The next day, we took our satisfied selves back to Seattle, where we went back to work and back to normal life, in general. For the next week, I wrote several drafts of emails resigning my job, then got close to almost sending one while I sat around day-dreaming of running off to LA where I would become a big movie star, or failing that, a scheezy old guy dating gorgeous college drop-outs with no concept of reality. The desire was so intense it took several months for me to stop seriously considering it. It was one hell of a fine vacation, though, and I’d do it again in a heart beat.

In fact, I did.

Jeff and I did repeated whole thing the next year.

Hey! Justin Ordoñez wrote a book called Sykosa. It’s about a sixteen year old girl who’s trying to reclaim her identity after an act of violence destroys her life and the lives of her friends. You can find out more about Justin at his blog, You can also find Sykosa, the novel on Amazon.

Sykosa (that's "sy"-as-in-"my" ko-sa) is a sixteen-year-old girl trying to reclaim her identity after an act of violence shatters her life and the life of her friends. This process is complicated by her best friend, Niko, a hyper-ambitious, type-A personality who has started to war with other girls for social supremacy of their school, a prestigious preparatory academy in the Pacific Northwest of the United States. To compensate, Sykosa has decided to fall in love with her new boyfriend, Tom, who was involved in the act of violence. Propelled by survivor guilt, an anxiety disorder, and her hunger for Tom and his charms, Sykosa attends a weekend-long, unchaperoned party at Niko's posh vacation cottage, where she will finally confront Niko on their friendship, her indecision about her friends and their involvement in the act of violence, and she will make the biggest decision of her life—whether or not she wants to lose her virginity to Tom. YA fiction for the 18+ crowd.


Everything is too complicated. It should not have to be. She goes behind the chapel. He goes behind the chapel. They make out. Simple, right? It’s not. Regardless, if even that must be complicated, then certainly the concept that she wants to go to Prom, thus he should ask her to Prom and then they should go to Prom is simple, right? It’s not. You see, he has this best friend, this confidante, this main focus, this everything—and her name is not Sykosa, but Mackenzie.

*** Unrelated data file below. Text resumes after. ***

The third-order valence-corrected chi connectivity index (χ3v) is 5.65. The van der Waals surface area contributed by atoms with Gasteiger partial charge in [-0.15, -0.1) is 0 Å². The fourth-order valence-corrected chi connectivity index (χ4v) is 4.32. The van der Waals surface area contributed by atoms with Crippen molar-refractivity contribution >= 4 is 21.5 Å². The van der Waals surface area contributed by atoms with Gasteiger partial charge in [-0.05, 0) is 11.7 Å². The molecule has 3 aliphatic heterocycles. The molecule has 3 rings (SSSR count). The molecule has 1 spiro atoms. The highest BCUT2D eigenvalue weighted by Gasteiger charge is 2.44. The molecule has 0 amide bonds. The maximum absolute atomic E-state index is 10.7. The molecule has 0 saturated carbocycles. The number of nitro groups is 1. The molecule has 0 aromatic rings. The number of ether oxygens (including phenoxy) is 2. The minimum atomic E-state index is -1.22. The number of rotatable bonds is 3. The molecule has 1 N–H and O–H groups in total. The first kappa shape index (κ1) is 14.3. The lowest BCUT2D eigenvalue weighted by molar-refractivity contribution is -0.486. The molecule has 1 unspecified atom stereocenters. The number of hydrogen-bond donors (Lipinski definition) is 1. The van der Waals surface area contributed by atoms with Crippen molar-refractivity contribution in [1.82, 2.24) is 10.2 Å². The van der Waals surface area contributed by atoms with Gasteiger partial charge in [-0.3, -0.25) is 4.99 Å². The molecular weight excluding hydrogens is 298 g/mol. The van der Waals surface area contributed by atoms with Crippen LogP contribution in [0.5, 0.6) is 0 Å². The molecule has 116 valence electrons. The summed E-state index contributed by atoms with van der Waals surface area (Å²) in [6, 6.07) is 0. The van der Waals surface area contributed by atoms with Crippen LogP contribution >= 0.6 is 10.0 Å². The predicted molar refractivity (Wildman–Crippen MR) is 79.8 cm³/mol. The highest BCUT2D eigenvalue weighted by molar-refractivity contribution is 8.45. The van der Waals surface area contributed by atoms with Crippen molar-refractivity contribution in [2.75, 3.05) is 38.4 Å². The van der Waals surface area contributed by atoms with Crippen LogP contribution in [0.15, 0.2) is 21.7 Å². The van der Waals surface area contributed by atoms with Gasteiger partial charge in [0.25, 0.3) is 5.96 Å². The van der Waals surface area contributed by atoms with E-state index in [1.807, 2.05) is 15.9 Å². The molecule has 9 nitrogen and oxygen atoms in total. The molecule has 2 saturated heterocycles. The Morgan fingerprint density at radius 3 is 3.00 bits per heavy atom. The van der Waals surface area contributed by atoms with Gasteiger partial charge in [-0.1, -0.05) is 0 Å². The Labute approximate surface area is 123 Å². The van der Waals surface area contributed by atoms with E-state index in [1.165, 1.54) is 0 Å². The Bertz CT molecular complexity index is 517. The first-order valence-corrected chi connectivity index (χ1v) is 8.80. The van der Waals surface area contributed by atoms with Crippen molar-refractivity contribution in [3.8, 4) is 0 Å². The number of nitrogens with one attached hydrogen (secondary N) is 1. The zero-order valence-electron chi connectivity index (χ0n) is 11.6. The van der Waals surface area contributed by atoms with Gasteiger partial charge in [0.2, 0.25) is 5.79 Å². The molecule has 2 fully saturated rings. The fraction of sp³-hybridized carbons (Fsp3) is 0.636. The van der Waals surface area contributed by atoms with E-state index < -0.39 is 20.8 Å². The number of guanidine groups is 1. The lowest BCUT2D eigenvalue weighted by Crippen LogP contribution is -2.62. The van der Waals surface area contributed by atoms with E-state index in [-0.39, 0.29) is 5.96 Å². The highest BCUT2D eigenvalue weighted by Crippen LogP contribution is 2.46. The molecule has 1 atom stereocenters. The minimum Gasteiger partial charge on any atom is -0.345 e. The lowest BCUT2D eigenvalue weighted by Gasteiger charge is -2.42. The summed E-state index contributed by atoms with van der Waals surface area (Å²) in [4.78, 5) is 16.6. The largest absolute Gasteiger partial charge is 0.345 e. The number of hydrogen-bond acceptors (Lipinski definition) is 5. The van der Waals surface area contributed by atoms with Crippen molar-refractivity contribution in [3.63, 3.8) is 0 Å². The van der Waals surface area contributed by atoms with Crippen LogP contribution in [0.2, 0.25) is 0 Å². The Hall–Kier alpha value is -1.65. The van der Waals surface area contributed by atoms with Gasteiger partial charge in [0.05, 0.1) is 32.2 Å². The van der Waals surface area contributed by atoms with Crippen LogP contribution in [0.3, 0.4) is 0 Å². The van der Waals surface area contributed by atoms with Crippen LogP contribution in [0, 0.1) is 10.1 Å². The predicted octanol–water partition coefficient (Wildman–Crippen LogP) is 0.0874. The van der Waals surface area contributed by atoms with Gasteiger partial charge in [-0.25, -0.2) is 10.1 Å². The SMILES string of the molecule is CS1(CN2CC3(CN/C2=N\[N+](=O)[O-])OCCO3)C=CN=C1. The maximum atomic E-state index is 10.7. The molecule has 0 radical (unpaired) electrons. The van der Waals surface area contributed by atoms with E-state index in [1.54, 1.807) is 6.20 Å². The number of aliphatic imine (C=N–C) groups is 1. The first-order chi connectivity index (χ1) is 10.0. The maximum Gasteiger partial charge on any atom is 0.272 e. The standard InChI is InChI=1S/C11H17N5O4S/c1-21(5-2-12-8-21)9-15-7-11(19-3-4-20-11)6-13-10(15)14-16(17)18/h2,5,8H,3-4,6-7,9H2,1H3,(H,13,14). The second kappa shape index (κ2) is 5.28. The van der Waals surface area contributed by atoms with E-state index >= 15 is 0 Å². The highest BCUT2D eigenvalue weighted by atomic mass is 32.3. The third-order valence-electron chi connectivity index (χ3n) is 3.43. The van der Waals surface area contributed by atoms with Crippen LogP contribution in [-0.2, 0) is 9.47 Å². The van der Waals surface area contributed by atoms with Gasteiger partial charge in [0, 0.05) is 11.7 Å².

Or as you will soon find out: “M.” That’s what he calls her.

So, every day, she faces the fact that they are merely acquaintances. Two pigeons in a flock of nine hundred who dress the same, talk the same, and act the same. That’s okay. Pigeons are only pigeons because conformity is only conformity. It’s okay to be like everyone else so long as she is always herself. And that is the reason, because there is no other reason, why she makes out with this boy. Other than she likes it. Kissing is fun. She’s lying. There is another reason. Another trivial teenage doodad—when she talks to him, lame as it sounds, she feels like she is being herself.

Tom’s never understood this. He sees no issue in how she feels like a phoenix, but is only regarded as a pigeon—and not only a pigeon, but one pigeon in a flock of… Never mind, conformity sucks!


"… gritty, intense and definitely not a book I'll forget anytime soon! It was so differently written. I wouldn't have expected to fall in love with the writing style but I did. It practically made me get under Sykosa's skin despite getting a dose of the perspectives of the other characters and there were parts that were so lyrical." ~ On Books

"Justin Ordonez’s debut novel, Sykosa Part 1: Junior Year, disproves the old saw that youth is wasted on the young. He adroitly delves into the minds and social lives of his titular sixteen-year-old protagonist and her peers, showing that young people wrestle with tough decisions just like adults do." ~Clarion ForeWord Reviews

"Sykosa makes for some compelling reading. Older teens and adults alike will enjoy Ordoñez's tale for its humor, realism and relatable protagonist."

~ Kirkus Indie Review

Friday, August 3, 2012

Friday Guest: Elizabeth Vallone

People ask, how did you come up with the idea for your book Barbarossa’s Princess? I believe  the universe demanded that I give Constance de Hauteville a voice after 1000 years.  Or maybe because my DNA test said I was a descendant of the Vikings as she was.